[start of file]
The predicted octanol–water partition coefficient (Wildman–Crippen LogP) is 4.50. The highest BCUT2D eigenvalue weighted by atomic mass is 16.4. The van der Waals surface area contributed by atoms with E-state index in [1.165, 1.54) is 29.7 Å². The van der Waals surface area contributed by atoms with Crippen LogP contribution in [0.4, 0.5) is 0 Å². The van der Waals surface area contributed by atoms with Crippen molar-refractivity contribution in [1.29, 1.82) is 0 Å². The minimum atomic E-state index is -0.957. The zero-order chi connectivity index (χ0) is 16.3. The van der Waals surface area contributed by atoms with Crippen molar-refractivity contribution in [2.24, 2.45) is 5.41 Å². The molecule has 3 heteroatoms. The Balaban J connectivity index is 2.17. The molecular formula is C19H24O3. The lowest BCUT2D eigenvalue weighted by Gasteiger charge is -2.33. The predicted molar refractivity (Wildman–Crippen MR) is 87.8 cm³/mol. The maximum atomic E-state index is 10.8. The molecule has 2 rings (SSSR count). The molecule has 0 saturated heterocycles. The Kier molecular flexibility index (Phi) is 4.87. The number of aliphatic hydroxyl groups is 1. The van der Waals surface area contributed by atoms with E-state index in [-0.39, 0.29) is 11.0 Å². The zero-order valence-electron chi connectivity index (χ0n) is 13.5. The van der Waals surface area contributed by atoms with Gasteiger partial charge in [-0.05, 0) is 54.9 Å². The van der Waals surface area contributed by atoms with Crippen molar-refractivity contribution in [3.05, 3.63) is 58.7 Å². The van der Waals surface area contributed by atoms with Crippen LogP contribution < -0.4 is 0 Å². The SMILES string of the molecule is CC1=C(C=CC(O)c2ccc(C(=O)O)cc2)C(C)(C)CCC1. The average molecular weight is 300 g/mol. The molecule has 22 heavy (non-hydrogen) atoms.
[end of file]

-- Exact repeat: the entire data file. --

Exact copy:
The predicted octanol–water partition coefficient (Wildman–Crippen LogP) is 4.50. The highest BCUT2D eigenvalue weighted by atomic mass is 16.4. The van der Waals surface area contributed by atoms with E-state index in [1.165, 1.54) is 29.7 Å². The van der Waals surface area contributed by atoms with Crippen LogP contribution in [0.4, 0.5) is 0 Å². The van der Waals surface area contributed by atoms with Crippen molar-refractivity contribution in [1.29, 1.82) is 0 Å². The minimum atomic E-state index is -0.957. The zero-order chi connectivity index (χ0) is 16.3. The van der Waals surface area contributed by atoms with Crippen molar-refractivity contribution in [2.24, 2.45) is 5.41 Å². The molecule has 3 heteroatoms. The Balaban J connectivity index is 2.17. The molecular formula is C19H24O3. The lowest BCUT2D eigenvalue weighted by Gasteiger charge is -2.33. The predicted molar refractivity (Wildman–Crippen MR) is 87.8 cm³/mol. The maximum atomic E-state index is 10.8. The molecule has 2 rings (SSSR count). The molecule has 0 saturated heterocycles. The Kier molecular flexibility index (Phi) is 4.87. The number of aliphatic hydroxyl groups is 1. The van der Waals surface area contributed by atoms with E-state index in [-0.39, 0.29) is 11.0 Å². The zero-order valence-electron chi connectivity index (χ0n) is 13.5. The van der Waals surface area contributed by atoms with Gasteiger partial charge in [-0.05, 0) is 54.9 Å². The van der Waals surface area contributed by atoms with Crippen molar-refractivity contribution in [3.05, 3.63) is 58.7 Å². The van der Waals surface area contributed by atoms with Crippen LogP contribution < -0.4 is 0 Å². The SMILES string of the molecule is CC1=C(C=CC(O)c2ccc(C(=O)O)cc2)C(C)(C)CCC1. The average molecular weight is 300 g/mol. The molecule has 22 heavy (non-hydrogen) atoms.